In support of her motion to remand, Plaintiff argues that remand is required under the forum-defendant rule.[5] Doc. #8 at 2. There is no dispute that Bassett is a citizen of Mississippi. Accordingly, unless Bassett's citizenship may be disregarded under the improper joinder doctrine, removal of this matter is barred by § 1441(b)(2).

The Fifth Circuit has recognized two distinct ways to establish improper joinder: "(1) [demonstrate] actual fraud in the pleading of jurisdictional facts;" or (2) "demonstrate[] that there is no possibility of recovery by the plaintiff against an in-state defendant." Smallwood, 385 F.3d at 573. Under either of these methods, the "heavy" burden of showing improper joinder rests with the removing party. Cuevas v. BAC Home Loans Servicing, LP, 648 F.3d 242, 249 (5th Cir. 2011) (citation omitted).

In its response to the motion to remand Hartford concedes that it cannot establish actual fraud in the pleading of jurisdictional facts. Doc. #11 at 4. Rather, Hartford argues that "Plaintiff has no possibility of establishing a cause of action against... Bassett." Id. at 5.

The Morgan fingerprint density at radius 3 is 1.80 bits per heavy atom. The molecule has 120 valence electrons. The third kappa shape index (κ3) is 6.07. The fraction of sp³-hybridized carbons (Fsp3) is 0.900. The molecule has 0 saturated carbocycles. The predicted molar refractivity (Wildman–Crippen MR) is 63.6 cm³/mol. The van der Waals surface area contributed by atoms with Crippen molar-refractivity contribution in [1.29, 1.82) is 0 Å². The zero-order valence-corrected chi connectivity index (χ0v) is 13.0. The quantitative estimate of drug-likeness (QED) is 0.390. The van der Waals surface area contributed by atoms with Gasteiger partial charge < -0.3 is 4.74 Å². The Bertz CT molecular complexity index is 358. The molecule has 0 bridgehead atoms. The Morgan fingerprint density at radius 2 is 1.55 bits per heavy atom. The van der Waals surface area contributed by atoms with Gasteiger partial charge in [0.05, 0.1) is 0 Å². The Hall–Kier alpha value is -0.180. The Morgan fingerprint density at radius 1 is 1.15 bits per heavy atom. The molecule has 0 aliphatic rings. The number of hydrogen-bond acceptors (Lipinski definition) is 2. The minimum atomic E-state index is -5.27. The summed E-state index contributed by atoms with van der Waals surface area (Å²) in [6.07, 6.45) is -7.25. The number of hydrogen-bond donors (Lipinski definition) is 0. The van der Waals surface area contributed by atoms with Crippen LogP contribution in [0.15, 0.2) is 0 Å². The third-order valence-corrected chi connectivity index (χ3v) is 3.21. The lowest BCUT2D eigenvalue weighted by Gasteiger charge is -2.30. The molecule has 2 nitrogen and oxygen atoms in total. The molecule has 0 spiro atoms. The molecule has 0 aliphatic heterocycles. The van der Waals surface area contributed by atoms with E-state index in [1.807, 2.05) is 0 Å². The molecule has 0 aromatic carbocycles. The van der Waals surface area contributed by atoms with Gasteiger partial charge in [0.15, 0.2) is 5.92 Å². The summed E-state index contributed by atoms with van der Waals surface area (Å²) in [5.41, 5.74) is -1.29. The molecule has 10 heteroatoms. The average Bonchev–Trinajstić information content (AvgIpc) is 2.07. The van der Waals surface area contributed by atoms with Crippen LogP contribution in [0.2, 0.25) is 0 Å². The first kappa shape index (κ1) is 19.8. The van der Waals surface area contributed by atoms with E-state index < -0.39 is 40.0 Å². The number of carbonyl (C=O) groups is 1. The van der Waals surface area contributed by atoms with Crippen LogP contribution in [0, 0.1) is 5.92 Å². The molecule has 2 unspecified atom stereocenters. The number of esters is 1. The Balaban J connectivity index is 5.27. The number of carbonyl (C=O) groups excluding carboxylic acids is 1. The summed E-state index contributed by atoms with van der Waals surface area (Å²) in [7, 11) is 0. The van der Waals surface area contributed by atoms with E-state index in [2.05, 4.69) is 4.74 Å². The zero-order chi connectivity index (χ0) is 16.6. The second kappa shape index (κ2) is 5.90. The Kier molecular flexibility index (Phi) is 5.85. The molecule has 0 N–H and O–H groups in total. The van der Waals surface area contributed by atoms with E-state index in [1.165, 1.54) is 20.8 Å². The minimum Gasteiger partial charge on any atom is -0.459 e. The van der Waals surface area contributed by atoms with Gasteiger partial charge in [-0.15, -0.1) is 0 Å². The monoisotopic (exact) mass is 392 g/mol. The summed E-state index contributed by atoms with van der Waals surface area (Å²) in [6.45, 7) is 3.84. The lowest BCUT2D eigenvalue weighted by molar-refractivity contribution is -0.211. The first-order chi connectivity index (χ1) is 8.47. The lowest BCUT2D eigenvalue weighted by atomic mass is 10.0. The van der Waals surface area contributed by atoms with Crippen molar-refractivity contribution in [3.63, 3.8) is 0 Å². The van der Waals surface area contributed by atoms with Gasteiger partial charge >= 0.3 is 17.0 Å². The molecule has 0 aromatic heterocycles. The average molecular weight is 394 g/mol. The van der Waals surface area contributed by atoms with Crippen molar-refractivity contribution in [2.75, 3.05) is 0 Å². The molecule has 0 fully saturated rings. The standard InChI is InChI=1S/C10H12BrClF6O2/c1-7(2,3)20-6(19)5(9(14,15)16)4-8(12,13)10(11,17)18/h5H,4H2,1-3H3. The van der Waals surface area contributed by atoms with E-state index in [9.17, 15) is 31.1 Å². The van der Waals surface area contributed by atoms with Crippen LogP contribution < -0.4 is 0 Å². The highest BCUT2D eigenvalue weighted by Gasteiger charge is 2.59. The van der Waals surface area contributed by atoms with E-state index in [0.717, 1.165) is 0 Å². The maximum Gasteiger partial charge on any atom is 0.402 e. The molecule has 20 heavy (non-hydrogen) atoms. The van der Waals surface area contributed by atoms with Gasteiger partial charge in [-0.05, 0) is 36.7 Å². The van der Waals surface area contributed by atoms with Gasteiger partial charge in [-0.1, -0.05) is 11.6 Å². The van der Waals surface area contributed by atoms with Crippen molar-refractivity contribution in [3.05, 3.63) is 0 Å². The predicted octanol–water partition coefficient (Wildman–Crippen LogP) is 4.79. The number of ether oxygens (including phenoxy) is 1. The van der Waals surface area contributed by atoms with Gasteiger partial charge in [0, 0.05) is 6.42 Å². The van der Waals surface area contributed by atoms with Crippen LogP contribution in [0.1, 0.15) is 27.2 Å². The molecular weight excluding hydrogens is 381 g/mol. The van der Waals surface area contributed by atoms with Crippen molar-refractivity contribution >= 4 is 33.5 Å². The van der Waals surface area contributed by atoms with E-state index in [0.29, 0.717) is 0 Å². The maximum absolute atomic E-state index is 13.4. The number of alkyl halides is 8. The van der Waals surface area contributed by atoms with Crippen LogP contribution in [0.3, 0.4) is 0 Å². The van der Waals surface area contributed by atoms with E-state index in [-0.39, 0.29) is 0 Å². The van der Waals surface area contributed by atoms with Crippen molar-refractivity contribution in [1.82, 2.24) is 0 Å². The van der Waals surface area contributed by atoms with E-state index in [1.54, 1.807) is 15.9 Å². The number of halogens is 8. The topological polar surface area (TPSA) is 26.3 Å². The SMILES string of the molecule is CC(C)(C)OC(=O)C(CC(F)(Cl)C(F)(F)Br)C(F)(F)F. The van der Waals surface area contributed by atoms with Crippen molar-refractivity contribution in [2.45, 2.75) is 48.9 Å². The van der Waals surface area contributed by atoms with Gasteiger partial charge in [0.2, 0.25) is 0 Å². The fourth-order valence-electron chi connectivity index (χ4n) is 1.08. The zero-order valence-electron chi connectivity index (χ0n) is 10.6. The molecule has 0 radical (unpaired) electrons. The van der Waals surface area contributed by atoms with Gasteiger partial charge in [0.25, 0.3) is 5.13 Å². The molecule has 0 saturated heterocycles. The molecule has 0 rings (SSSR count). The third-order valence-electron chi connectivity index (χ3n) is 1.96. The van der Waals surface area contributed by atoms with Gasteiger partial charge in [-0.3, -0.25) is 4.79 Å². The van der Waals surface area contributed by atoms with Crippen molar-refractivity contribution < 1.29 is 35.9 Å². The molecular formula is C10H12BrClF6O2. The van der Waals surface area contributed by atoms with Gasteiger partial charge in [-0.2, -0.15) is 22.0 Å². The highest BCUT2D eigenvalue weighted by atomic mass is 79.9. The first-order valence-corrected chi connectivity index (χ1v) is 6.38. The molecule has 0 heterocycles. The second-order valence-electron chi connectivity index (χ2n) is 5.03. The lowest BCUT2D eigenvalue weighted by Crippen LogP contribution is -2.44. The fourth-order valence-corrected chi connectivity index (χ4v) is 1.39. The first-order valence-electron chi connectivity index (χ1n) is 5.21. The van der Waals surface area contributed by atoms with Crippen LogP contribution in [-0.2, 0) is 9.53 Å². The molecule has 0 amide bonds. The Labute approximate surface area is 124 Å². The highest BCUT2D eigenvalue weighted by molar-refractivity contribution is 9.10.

The second improper joinder inquiry centers on "whether the defendant has demonstrated that there is no possibility of recovery by the plaintiff against an in-state defendant, which stated differently means that there is no reasonable basis for the district court to predict that the plaintiff might be able to recover against an in-state defendant." Smallwood, 385 F.3d at 573 (citation omitted). In resolving this question, "[a] district court should ordinarily... conduct[] a Rule 12(b)(6)-type analysis. However, in cases where the plaintiff has stated a claim, but misstated or omitted discrete facts' the district court has the discretion to pierce the pleadings and conduct a summary inquiry." McDonal v. Abbott Labs., 408 F.3d 177, 183 n.6 (5th Cir. 2005). The party asserting improper joinder bears the burden of showing no possibility of recovery under both inquiries. See Barbee v. Scott, No. H-10-1797, 2010 WL 3257477, at *7 (S.D. Tex. Aug. 17, 2010) ("The court concludes, therefore, that under a Rule 12(b)(6)-type analysis the defendants have failed to meet their burden of establishing improper joinder."); see also Veritas Consulting Grp. Inc. v. Gasbuddy Org., Inc., No. C-10-147, 2010 WL 2598386, at *3 n.3 (S.D. Tex. June 24, 2010) ("[E]ven if this Court were to pierce the pleadings and consider the summary judgment type evidence, removing Defendants have not met their burden of proving improper joinder.").